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Substitution of fishmeal with solid-state fermented pigeon pea and effects on growth and gut microbiomes of Nile Tilapia

U.D. Enyidi
C. Oyazi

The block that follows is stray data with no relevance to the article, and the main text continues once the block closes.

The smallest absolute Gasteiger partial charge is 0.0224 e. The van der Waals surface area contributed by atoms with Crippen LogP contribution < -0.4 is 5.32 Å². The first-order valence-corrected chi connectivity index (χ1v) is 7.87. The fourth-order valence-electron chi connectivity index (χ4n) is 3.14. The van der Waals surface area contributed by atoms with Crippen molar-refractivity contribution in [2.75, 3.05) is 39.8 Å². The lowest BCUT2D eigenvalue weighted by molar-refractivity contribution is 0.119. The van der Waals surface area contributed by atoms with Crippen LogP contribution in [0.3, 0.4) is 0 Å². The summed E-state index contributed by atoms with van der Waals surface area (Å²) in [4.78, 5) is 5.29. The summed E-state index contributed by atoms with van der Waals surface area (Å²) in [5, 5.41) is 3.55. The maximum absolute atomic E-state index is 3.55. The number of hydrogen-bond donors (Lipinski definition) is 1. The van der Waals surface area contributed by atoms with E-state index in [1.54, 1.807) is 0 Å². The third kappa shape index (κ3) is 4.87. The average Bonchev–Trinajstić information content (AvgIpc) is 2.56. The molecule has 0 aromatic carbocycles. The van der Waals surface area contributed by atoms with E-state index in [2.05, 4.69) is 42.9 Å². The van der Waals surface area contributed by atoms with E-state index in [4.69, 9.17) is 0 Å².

Solid state fermented pigeon pea meal (FPP) was used in substituting fish meal (FM) in diets of Oreochromis niloticus. Five diets varying in inclusion levels of FM: FPP as followed: Feed 1, 250:50; Feed 2, 200:100; Feed 3, 150:150; Feed 4, 100:200 and Feed 5, 50:250 were made. A commercial feed (Feed 6), was used as a control. Triplicate groups of tilapia fingerling were stocked in plastic aquaria at six fish per unit and fed ad libitum for 60days. Results showed that specific growth rate (SGR) of tilapia fed Feed 5 (2.60±0.12% day-1) was better (p<0.05) than those recorded in Feed 1 (2.36±.07 % day-1). Similarly, food conversion ratio (FCR) (1.13±0.01) and mean weight gain (60.00±0.04g) were higher (p<0.05) in Feed 5 when compared with those in Feed 1 where FCR was 1.19±0.02 and MWG (50.96±0.04g). The results of Aspartate amino transferase (AST) and alanine amino transferase (ALT) decreased with increasing inclusion level of FPP. Gut microbial load increased with increasing level of FPP. The fish group fed Feed 5 had the highest foregut (2.60 x 10-5 CFU/ml), midgut (3.98 x 10-5 CFU/ml) and hindgut (4.52 x 10-5 CFU/ml) micrbiota. In general, gut microbiomes were dominated by cellulose and carbohydrate utilizing bacteria: Citrobacter fruendi, Bacillus subtilis and Staphylococcus aureus. Inference from the study revealed that O. niloticus was able to utilize the diets due to the presence of probiotics in them.

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